# Are there workable numerical approaches for the pentagon equation?

Warning: this post is the "numerical" analog of
Are there workable algebraic geometry approaches for the pentagon equation?
I've replaced "algebraic geometry" by "numerical" in its content, otherwise it's almost the same.

This question is mainly intended for experts in numerical analysis.
A competence in the pentagon equation is not necessary.

A pentagon equation is a system of polynomial equations of degree $3$ with several variables and integer coefficients, given by a fusion ring.

A fusion ring is given by a finite set of integer matrices checking some axioms (see here p 22).
A solution of its pentagon equation is the main condition for having a structure of fusion category,
in which it encodes associativity (see here). For example, the irreducible complex representations
of a finite group, equipped with $\oplus$ and $\otimes$, generate a fusion ring and a fusion category.

The problem is that, in practice the pentagon equations we meet are huge, for example, a system of $2000000$ polynomial equations with $50000$ variables (of degree $3$ with integer coefficients), so that proving the existence of a solution (and a fortiori finding one) is very hard.
Note that there are pentagon equations without solution.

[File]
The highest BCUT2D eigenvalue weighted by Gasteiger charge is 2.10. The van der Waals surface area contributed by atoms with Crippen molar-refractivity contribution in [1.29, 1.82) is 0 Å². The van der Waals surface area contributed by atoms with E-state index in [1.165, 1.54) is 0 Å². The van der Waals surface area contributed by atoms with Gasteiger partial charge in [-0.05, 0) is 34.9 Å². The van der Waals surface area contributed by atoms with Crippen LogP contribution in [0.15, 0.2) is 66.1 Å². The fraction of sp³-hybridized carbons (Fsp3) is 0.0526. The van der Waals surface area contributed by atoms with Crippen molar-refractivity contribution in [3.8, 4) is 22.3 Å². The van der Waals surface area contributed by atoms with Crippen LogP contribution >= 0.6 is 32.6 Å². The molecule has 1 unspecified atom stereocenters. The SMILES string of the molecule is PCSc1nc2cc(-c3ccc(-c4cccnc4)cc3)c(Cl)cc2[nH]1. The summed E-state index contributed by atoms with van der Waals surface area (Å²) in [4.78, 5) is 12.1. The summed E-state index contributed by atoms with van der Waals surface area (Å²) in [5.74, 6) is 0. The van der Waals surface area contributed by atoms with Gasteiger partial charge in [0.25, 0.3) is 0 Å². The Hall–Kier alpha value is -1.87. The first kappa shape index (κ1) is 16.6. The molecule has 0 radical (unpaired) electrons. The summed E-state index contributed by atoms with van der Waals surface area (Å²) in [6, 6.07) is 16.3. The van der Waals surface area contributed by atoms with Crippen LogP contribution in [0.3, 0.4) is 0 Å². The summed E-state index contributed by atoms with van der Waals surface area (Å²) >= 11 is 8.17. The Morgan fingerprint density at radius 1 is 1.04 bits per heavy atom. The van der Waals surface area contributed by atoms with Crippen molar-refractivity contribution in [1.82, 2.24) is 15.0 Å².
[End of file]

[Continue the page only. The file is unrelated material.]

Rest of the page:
Question: Are there workable numerical approaches ?
(for highlighting or proving the existence of a solution, or for finding a numerical one)

In fact, the pentagon equation is more structured than just a system of scalar equations, it's a system of several invertible (unitary) matrix equations of the form $$A_1 A_2 A_3 = A_4 A_5$$ (and $A_i^* A_i = I$), such that $A_i = \tau_i B_i \tau'_i$, with $\tau_i$,$\tau'_i$ fixed permutation matrices and $B_i$ a block diagonal matrix (each block is a matrix variable), so that there are many holes (see here p 29-30).
Note that in general $\nu_1\nu_2\nu_3 \neq \nu_4\nu_5$ (with $\nu_i = \tau_i\tau'_i$), so that $B_i =I$ can't be a solution.

I'm interested in the equation given by this fusion ring. There are $16227$ matrix equations of dimensions from $1$ to $91$, and $2097$ invertible (unitary) matrix variables of dimensions from $1$ to $17$ (see here p 31).

• Why don't you just edit the previous question by changing "algebraic geometry" to "algebraic geometry or numerical analysis"? – S. Carnahan Jul 26 '14 at 12:40
• @StefanKohl: Don't you read the warning? Moreover I've answered to the comment of Scott. – Sebastien Palcoux Jul 26 '14 at 15:11
• The question is obviously not a duplicate. That it might have been better to create a common generalisation of the two questions is orthogonal to this. (Personally, I am not even sure this would have been better.) – user9072 Jul 26 '14 at 15:46
• @quid: Much of the text of the two questions is the same, except for the attached warning and the precise question asked. Anyway -- I see your point not to attribute this question as a "duplicate" of the other question. – Stefan Kohl Jul 26 '14 at 15:57
• @StefanKohl yes the situation is a bit unusual. I am not sure what I would do if we get still more questions of this form, iterating through various subjects. Likely, I would report OP at some point for littering the site. But one other one after more than a week is decidedly below my threshold for doing this. – user9072 Jul 26 '14 at 16:04